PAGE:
By Robert L. Mues   |   June 20th, 2020

Divided Supreme Court Rules On Sex Discrimination Protection For LGBT Workers

discrimination LGBT civil rights actIn a landmark ruling, a divided Supreme Court ruled on June 15, 2020 that the 1964 Civil Rights Act barring sex discrimination in the workplace also protects LGBTQ employees from being fired because of their sexual orientation. The case, Bostock v. Clayton County, Georgia can be accessed by clicking here. The court decided by a 6-3 vote that a key protection of the Civil Rights Act  of 1964 known as Title VII that bars job discrimination because of sex also encompasses discrimination against LGBT workers.

The decision was written by Associate Justice Neil Gorsuch (who was appointed to the Court by President Trump). Chief Justice John Roberts also joined the court’s four liberal justices composing the majority. Dissenting were Associate Justices Samuel Alito, Clarence Thomas and Brett Kavanaugh.

“An employer who fires an individual for being homosexual or transgender fires that person for traits or actions it would not have questioned in members of a different sex,” Justice Neil Gorsuch wrote for the court. “Sex plays a necessary and undisguisable role in the decision, exactly what Title VII forbids.”

“The lawmakers who drafted and enacted the legislation didn’t necessarily need to envision how it might be applied in cases like the ones the court has since considered. Likely, they weren’t thinking about many of the act’s consequences that have become apparent over the years, including its prohibition against discrimination on the basis of motherhood or its ban on the sexual harassment of male employees. But the limits of the drafters’ imagination supply no reason to ignore the law’s demands” Gorsuch wrote for the majority.

“An employer who fires an individual for being homosexual or transgender fires that person for traits or actions it would not have questioned in members of a different sex,” Gorsuch wrote.

“Congress adopted broad language making it illegal for an employer to rely on an employee’s sex when deciding to fire that employee. We do not hesitate to recognize today a necessary consequence of that legislative choice: An employer who fires an individual merely for being gay or transgender defies the law.”

Writing for the dissent, Justice Alito said, “the Court tries to convince readers that it is merely enforcing the terms of the statute, but that is preposterous…Even as understood today, the concept of discrimination because of ‘sex’ is different from discrimination because of ‘sexual orientation’ or ‘gender identity.”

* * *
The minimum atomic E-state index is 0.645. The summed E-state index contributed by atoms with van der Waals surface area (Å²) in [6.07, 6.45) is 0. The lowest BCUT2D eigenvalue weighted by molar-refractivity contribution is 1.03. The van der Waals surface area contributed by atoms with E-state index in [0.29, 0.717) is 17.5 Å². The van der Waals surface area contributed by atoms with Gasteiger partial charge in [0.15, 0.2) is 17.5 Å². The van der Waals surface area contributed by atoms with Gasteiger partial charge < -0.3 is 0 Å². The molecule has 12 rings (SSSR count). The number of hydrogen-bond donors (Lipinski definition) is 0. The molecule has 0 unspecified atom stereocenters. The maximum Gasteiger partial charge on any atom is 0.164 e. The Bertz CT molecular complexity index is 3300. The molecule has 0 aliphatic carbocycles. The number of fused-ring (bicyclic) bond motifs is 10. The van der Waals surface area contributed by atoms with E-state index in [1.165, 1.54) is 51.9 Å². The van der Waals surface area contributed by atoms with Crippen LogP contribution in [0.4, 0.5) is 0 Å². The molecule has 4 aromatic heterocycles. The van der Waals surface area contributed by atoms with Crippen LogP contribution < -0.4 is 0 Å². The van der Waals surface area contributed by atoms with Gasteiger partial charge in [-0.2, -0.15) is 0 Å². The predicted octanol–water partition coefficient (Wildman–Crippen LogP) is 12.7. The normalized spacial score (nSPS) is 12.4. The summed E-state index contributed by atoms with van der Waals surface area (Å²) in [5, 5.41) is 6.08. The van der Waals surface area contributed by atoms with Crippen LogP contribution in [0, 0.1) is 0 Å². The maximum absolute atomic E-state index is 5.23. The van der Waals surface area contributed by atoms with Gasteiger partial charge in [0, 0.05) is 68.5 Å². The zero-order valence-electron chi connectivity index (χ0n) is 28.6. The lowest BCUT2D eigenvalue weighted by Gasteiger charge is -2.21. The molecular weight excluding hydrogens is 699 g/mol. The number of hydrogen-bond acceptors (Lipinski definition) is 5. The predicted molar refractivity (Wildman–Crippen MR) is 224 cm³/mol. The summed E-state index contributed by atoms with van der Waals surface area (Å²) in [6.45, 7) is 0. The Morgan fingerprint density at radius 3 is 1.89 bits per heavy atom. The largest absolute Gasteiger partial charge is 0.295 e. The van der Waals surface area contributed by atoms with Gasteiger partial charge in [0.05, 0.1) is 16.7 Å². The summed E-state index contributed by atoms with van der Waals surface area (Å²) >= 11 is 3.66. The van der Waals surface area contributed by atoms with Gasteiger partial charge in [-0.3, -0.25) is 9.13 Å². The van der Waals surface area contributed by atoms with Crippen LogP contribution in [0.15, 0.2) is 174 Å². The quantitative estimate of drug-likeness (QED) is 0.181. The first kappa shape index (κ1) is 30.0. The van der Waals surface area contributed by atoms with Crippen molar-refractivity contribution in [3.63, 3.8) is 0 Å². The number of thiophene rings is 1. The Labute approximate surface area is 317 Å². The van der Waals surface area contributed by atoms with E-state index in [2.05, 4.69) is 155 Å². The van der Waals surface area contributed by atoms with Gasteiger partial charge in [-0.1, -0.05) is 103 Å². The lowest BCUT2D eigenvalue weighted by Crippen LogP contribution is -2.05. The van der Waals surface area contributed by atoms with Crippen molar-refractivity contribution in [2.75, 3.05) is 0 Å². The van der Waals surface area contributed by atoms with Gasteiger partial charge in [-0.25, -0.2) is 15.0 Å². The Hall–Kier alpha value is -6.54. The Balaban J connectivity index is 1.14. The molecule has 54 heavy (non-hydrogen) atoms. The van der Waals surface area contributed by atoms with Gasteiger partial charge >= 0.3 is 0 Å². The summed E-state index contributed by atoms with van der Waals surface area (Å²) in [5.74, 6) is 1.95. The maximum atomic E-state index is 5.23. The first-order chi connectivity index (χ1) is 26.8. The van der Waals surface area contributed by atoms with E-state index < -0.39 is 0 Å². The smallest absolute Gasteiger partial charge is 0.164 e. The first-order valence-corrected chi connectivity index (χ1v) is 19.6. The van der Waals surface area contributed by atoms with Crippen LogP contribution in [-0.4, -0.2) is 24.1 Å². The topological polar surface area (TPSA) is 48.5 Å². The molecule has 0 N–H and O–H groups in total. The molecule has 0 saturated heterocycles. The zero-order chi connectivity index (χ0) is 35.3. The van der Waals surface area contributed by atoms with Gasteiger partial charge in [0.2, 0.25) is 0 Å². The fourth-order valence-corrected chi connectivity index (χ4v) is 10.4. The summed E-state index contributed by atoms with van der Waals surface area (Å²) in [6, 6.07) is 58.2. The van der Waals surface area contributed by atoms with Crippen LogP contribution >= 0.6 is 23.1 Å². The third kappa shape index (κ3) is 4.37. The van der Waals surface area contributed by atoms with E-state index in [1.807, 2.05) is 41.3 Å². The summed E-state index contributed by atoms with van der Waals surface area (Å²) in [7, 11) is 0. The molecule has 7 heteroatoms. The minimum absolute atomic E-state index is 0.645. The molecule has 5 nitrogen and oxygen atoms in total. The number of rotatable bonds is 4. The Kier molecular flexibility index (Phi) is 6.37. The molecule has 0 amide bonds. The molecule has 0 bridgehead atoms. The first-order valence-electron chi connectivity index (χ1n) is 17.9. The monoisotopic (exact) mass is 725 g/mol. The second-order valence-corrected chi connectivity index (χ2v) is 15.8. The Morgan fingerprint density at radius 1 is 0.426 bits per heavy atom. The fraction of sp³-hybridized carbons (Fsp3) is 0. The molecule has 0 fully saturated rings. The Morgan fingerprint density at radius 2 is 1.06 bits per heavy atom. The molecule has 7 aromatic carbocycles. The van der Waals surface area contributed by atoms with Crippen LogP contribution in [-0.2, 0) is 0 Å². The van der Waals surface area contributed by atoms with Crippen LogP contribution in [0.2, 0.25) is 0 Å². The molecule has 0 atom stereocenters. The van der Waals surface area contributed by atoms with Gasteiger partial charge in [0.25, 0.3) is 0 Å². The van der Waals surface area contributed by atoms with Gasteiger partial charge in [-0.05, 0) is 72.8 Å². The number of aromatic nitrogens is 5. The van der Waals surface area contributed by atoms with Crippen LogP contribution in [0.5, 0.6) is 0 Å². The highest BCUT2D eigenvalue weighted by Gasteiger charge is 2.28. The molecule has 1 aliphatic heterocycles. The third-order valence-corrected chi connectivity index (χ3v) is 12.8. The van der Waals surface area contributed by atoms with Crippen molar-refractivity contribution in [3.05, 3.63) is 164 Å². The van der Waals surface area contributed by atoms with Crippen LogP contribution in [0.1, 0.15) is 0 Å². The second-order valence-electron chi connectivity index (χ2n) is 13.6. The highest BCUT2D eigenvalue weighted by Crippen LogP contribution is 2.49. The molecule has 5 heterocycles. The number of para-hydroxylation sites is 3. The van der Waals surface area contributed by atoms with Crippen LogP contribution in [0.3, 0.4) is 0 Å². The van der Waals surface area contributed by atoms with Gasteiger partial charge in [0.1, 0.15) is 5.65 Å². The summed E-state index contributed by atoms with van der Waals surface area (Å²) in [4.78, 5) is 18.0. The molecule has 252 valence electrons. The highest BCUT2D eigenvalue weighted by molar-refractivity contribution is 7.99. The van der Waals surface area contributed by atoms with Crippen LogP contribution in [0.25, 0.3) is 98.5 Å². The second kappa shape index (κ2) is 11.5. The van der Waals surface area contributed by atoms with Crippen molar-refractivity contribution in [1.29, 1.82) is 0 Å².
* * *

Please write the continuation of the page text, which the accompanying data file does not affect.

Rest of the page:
How will discrimination ruling impact the approximately 11.3 million LGBT people that live in the U.S.?

The decision is expected to have a major impact for the estimated 8.1 million LGBT workers across the country because most states don’t protect them from workplace discrimination. According to the Williams Institute at UCLA, approximately 11.3 million LGBT people live in the U.S..

The 3 Supreme Court cases involved two gay men and a transgender woman who sued for employment discrimination after they lost their jobs. These cases may be among the most significant cases on this term’s docket.

The cases were the court’s first on LGBT  rights since Justice Anthony Kennedy’s retirement and replacement by Kavanaugh. Kennedy had been a strong voice for gay rights. He also authored the 2015 landmark ruling that made same-sex marriages legal.  To read that decision in Obergefell v. Hodges, click here.

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We, at the Ohio Family Law Blog, will continue to keep you updated on major decisions involving our Courts and LGBTQ issues.

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About The Author: Robert L. Mues
Attorney Robert "Chip" Mues has been focusing his legal practice throughout Southwest Ohio primarily in divorce and family law matters since 1978. Chip is passionate about family law and has proudly published the Ohio Family Law Blog since 2007. In addition, he is the managing partner of Holzfaster, Cecil, McKnight & Mues. To learn more about him or the law firm, visit the firm's website at Appointments are available in person, over the phone or by Zoom. Call us at 937 293-2141.

Supreme Court Rules: LGBTQ People are Protected from Job Discrimination
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